11 months ago

This England

This England is the quarterly magazine for all who love our green and pleasant land and are unashamedly proud of their English roots. Published since 1968 the magazine has now become one of England’s best loved magazines and has a readership of over 115,000 people from around the world. As well as being popular in England it outsells all other British heritage magazines in Canada, Australia, New Zealand, South Africa and is sent to readers in every country of the world. Published in Cheltenham, in the heart of picturesque Gloucestershire, the magazine is edited, printed and despatched direct from England. Subscribe today and celebrate all that is best about England and the English way of life.


‘ENGLISH EXCURSIONS’ (continued) Left: Harwich’s Treadmill Crane, a kind unique to Britain. Right: The recently restored lighthouses at Dovercourt; Harwich High Light; Harwich Low Light; The Electric Palace Cinema; LV18, the last surviving example of a Trinity House manned light vessel in British waters. It’s a huge circular fort built in 1808 to defend this coast against invasion from Napoleon. On two levels, you can see original cannons and other firearms on display, while a series of rooms cut into the stone walls of the lower level show reconstructions of how the men who manned the fort lived day to day. Harwich boasts two lighthouses, one unexpectedly standing in the centre of the town. This is the High Light, 90 feet tall and 150 yards from the Low Light, half the size and nearer the sea. In 1818, when the two lighthouses were built, they worked as a pair. Sailors would position their vessels so that one light was seen directly above the other, as an aid to guiding their ships through the coast’s shallow waters. In 1863, as sea currents shifted, the lighthouses were decommissioned and two new cast-iron lighthouses, still standing and recently restored, were built to serve a similar purpose nearby at Dovercourt. These days, the older Harwich lower lighthouse is a maritime museum, and the higher one houses the National Wireless and Television Museum. A short walk along the coastal path from the Harwich Low Light you’ll find the Treadwheel Crane, used in the town’s naval yard from 1667 until as late as 1927. Men walking around the interior of two gigantic wheels worked this type of crane, whose design is unique to Britain. Strolling from here to the town quay, you pass along King’s Quay Street and the Electric Palace Cinema. It’s one of the oldest purpose-built cinemas in the country, offering an eclectic programme, ranging from the latest blockbusters to cult films and vintage silent movies. On your way to the quay, watch out for the many murals that decorate walls around the town. The Angelgate Mural painted along a wall in Wellington Road depicts all the major landmarks of Harwich. Among many others is one that depicts what Captain Jones might have looked like, along with his ship and house. Another shows the signing of the Mayflower Compact, a ceremony which took place during the original voyage, and which many believe was a forerunner of the US Constitution. A great many wall plaques around the town bring you information about people and events for which Harwich is famous. At the town quay, you’ll find the Ha’penny Pier, where you can stroll out to sea and enjoy a cup of good English tea in the, hopefully, English sunshine. The name of the pier dates back to 1853 when admission was charged at half a penny, or ha’penny. (This was in the days when British currency consisted of 12 pennies to the shilling and 20 shillings to the pound.) Moored alongside the pier is LV18, the last surviving example of a Trinity House manned light vessel in British waters. As a provider of marine navigation aids, Trinity House is the General Lighthouse Authority for England, Wales, the Channel Islands and Gibraltar. Light vessels like this, moored off the coast, once performed similar functions to lighthouses. Decommissioned in 1958, LV18 has now been restored and transformed into a fascinating museum. It’s just another way in which history mixes with mystery in this part of unexpected Essex. JOHN WADE Further Information Visit Essex, Essex County Council, County Hall, Chelmsford, Essex CM1 1QH Tel: 03330 130177 Historic Harwich, Tourist Information Centre, Tendring District Council, Town Hall, Station Road, Clacton-on-Sea, Essex CO15 1SE Tel: 01255 686633 Mayflower Project, George Street, Harwich, Essex CO12 3ND Tel: 01255 318023 20 THIS ENGLAND, Winter, 2017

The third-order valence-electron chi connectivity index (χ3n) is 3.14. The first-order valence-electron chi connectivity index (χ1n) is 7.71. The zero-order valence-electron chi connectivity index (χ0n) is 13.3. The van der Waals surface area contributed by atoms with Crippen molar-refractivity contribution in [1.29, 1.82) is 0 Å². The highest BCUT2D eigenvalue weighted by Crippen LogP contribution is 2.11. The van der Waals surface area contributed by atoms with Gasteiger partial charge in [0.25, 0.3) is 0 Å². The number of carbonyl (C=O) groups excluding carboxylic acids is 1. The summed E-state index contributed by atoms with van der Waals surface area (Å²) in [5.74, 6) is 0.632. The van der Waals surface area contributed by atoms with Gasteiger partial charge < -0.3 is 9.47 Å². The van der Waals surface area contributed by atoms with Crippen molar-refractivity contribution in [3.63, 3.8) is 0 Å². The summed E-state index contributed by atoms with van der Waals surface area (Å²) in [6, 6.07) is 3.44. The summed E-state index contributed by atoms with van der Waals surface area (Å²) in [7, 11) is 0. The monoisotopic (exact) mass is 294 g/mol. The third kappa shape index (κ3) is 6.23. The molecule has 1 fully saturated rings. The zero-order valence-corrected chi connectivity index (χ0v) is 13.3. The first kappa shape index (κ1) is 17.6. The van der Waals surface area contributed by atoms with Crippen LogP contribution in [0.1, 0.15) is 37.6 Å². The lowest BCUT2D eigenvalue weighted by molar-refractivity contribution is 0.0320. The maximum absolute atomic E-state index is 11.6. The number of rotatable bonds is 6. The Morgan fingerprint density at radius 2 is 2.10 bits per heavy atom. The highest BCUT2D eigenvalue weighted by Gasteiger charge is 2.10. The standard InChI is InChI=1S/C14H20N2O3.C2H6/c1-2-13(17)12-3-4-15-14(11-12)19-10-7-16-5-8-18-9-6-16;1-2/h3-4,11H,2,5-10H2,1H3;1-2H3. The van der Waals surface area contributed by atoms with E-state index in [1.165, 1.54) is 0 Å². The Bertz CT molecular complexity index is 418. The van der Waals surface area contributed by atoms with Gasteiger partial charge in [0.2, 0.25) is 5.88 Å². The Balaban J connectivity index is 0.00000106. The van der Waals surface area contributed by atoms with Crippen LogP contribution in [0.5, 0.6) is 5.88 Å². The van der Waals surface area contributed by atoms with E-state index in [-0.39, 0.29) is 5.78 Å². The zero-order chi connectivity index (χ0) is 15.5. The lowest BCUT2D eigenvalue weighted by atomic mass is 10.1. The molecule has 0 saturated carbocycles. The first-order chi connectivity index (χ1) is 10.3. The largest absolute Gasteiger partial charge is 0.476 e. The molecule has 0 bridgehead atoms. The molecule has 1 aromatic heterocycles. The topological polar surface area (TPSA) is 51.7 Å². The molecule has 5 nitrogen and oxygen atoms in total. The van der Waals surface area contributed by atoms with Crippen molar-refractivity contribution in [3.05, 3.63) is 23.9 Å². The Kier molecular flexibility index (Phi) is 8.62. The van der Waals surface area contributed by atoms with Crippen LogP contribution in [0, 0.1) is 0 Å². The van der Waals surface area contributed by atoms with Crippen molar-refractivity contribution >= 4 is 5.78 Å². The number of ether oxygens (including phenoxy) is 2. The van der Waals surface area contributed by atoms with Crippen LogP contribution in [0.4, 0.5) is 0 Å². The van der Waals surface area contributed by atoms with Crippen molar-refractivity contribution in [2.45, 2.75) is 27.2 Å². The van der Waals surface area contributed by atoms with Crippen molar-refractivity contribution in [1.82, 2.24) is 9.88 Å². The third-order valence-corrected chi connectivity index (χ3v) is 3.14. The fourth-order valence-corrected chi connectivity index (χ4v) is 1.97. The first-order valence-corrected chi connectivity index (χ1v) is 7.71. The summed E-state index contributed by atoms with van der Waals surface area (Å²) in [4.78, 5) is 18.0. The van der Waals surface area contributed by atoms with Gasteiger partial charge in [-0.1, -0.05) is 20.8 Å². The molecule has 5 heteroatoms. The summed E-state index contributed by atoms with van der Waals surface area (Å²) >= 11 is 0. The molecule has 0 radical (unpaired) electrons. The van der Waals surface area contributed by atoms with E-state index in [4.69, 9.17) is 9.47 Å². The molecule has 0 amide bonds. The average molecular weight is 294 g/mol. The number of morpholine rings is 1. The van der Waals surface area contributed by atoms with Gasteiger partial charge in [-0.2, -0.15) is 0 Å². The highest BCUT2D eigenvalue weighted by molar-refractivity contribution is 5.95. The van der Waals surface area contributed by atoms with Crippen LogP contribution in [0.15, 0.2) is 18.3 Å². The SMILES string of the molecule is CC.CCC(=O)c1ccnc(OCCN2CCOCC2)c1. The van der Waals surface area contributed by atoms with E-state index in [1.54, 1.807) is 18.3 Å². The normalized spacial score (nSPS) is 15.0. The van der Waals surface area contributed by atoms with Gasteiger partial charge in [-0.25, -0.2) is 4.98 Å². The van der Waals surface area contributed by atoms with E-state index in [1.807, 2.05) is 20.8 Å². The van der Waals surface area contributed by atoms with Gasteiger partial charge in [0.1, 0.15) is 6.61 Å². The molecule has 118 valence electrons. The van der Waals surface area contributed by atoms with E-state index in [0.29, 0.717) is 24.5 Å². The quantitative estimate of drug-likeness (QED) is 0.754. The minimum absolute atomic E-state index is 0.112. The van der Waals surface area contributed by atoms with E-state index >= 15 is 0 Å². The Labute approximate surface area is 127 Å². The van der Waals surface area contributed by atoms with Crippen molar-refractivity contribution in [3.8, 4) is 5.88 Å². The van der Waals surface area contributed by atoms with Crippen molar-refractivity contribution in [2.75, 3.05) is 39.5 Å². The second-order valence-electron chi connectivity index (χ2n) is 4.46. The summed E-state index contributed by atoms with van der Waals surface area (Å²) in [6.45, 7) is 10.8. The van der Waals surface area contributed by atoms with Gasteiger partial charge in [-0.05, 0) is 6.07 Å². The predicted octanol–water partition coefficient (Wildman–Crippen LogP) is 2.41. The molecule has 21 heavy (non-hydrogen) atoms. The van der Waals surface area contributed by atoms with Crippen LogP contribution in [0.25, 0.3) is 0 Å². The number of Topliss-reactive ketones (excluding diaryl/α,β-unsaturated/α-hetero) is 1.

EXPLORE ENGLAND 2018 Gardens, castles and stately homes, historic towns and cities, picturesque villages and stunning countryside, working museums, heritage railways, ancient settlements and literary landmarks…England has something for everyone, and in this latest edition of Explore England we have put together a collection of articles (published for the first time) that will provide readers with some great ideas when planning days out or longer breaks. An added bonus is that, even if you do not plan to visit any of the places featured, the articles are so informative, the colour photographs so beautiful and evocative of all that is best about England, the 100 pages are sure to keep you entertained for hours and remain of interest far beyond 2018. HIGHLIGHTS INCLUDE: TRANSPORTS OF DELIGHT: We pay a visit to the Oxford Bus Museum, where exhibits such as a preserved horse-drawn tram, motor buses, coaches and a wide selection of artefacts recall travel in days gone by. Classic Morris cars and 40 vintage bicycles are also on display. NORTHUMBERLAND’S CROWNING GLORIES: Celebrating the climb and spectacular views from the county’s highest peaks of Cheviot and Hedgehope. FOTHERINGHAY’S PLACE IN ROYAL HISTORY: This tiny Northamptonshire village, site of a former castle, boasts a wealth of royal history including the birth of Richard III and the execution of Mary, Queen of Scots. We go on a journey of discovery. Just £6.99 to UK New Softback, 100 pages. ENGLAND’S WORLD HERITAGE SITES: From the Derwent Valley Mills in Derbyshire and Studley Royal Park in Yorkshire, to Blenheim Palace in Oxfordshire, Ironbridge Gorge in Shropshire and Stonehenge in Wiltshire, there are 20 places in England recognised by UNESCO for their great beauty and historic importance. We look at what makes them so special. WELCOME TO ELY: A long-time resident takes us on a tour of the historic cathedral city, whose magnifi cent ecclesiastical structure dominates views of the fenland countryside for miles around. Annual events include festivals devoted to apples (including a longest apple-peeling competition!) and ploughing with horses. Just £6.99 to UK overseas £9.99. US $20; Can $21; Aus $22; NZ $26. As in previous years there is a useful region-by-region section providing information about places to visit in each county, a useful diary of events and numerous other illustrated features. Please order now for delivery in March 2018. Code: TXP18 0800 074 0188 (FREE from UK landlines) Mon-Fri 8am-6pm, Sat 9am-5pm overseas: +44 1382 575052 This England Publishing Ltd., P.O. Box 814, Haywards Heath, Sussex RH16 9LQ. E-mail: Dollar prices are subject to exchange rate variation if payment is made by debit/credit card. A transaction fee may apply.